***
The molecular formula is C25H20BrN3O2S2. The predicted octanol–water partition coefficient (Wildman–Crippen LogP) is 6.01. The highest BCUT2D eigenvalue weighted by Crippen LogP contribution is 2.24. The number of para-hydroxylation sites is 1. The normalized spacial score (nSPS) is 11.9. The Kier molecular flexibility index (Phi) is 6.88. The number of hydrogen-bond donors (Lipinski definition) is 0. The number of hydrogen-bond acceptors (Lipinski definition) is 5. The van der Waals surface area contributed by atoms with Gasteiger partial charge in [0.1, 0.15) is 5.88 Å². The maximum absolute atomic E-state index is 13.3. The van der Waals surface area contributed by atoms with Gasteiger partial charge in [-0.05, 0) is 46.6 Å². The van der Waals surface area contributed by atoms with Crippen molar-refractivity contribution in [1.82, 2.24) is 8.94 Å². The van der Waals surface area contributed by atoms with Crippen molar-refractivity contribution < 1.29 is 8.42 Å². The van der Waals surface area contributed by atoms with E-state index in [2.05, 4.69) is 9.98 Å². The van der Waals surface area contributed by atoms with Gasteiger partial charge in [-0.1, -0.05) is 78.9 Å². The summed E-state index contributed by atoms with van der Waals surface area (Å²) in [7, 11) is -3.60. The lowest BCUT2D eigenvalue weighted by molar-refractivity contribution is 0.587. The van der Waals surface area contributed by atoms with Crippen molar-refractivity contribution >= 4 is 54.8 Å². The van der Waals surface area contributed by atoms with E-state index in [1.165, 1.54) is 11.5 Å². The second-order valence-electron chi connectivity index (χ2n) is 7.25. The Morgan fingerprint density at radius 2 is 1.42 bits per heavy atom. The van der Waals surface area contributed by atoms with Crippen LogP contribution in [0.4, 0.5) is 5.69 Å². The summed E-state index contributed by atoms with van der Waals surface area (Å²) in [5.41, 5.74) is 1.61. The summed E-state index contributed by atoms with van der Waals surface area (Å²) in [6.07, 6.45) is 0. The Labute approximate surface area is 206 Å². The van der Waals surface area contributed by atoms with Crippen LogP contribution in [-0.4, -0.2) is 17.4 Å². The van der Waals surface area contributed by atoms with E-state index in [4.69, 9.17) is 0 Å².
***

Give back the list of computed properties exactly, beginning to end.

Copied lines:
The molecular formula is C25H20BrN3O2S2. The predicted octanol–water partition coefficient (Wildman–Crippen LogP) is 6.01. The highest BCUT2D eigenvalue weighted by Crippen LogP contribution is 2.24. The number of para-hydroxylation sites is 1. The normalized spacial score (nSPS) is 11.9. The Kier molecular flexibility index (Phi) is 6.88. The number of hydrogen-bond donors (Lipinski definition) is 0. The number of hydrogen-bond acceptors (Lipinski definition) is 5. The van der Waals surface area contributed by atoms with Gasteiger partial charge in [0.1, 0.15) is 5.88 Å². The maximum absolute atomic E-state index is 13.3. The van der Waals surface area contributed by atoms with Gasteiger partial charge in [-0.05, 0) is 46.6 Å². The van der Waals surface area contributed by atoms with Crippen molar-refractivity contribution in [1.82, 2.24) is 8.94 Å². The van der Waals surface area contributed by atoms with Crippen molar-refractivity contribution < 1.29 is 8.42 Å². The van der Waals surface area contributed by atoms with E-state index in [2.05, 4.69) is 9.98 Å². The van der Waals surface area contributed by atoms with Gasteiger partial charge in [-0.1, -0.05) is 78.9 Å². The summed E-state index contributed by atoms with van der Waals surface area (Å²) in [7, 11) is -3.60. The lowest BCUT2D eigenvalue weighted by molar-refractivity contribution is 0.587. The van der Waals surface area contributed by atoms with Crippen molar-refractivity contribution >= 4 is 54.8 Å². The van der Waals surface area contributed by atoms with E-state index in [1.165, 1.54) is 11.5 Å². The second-order valence-electron chi connectivity index (χ2n) is 7.25. The Morgan fingerprint density at radius 2 is 1.42 bits per heavy atom. The van der Waals surface area contributed by atoms with Crippen LogP contribution in [0.4, 0.5) is 5.69 Å². The summed E-state index contributed by atoms with van der Waals surface area (Å²) in [5.41, 5.74) is 1.61. The summed E-state index contributed by atoms with van der Waals surface area (Å²) in [6.07, 6.45) is 0. The Labute approximate surface area is 206 Å². The van der Waals surface area contributed by atoms with Crippen LogP contribution in [-0.4, -0.2) is 17.4 Å². The van der Waals surface area contributed by atoms with E-state index in [4.69, 9.17) is 0 Å².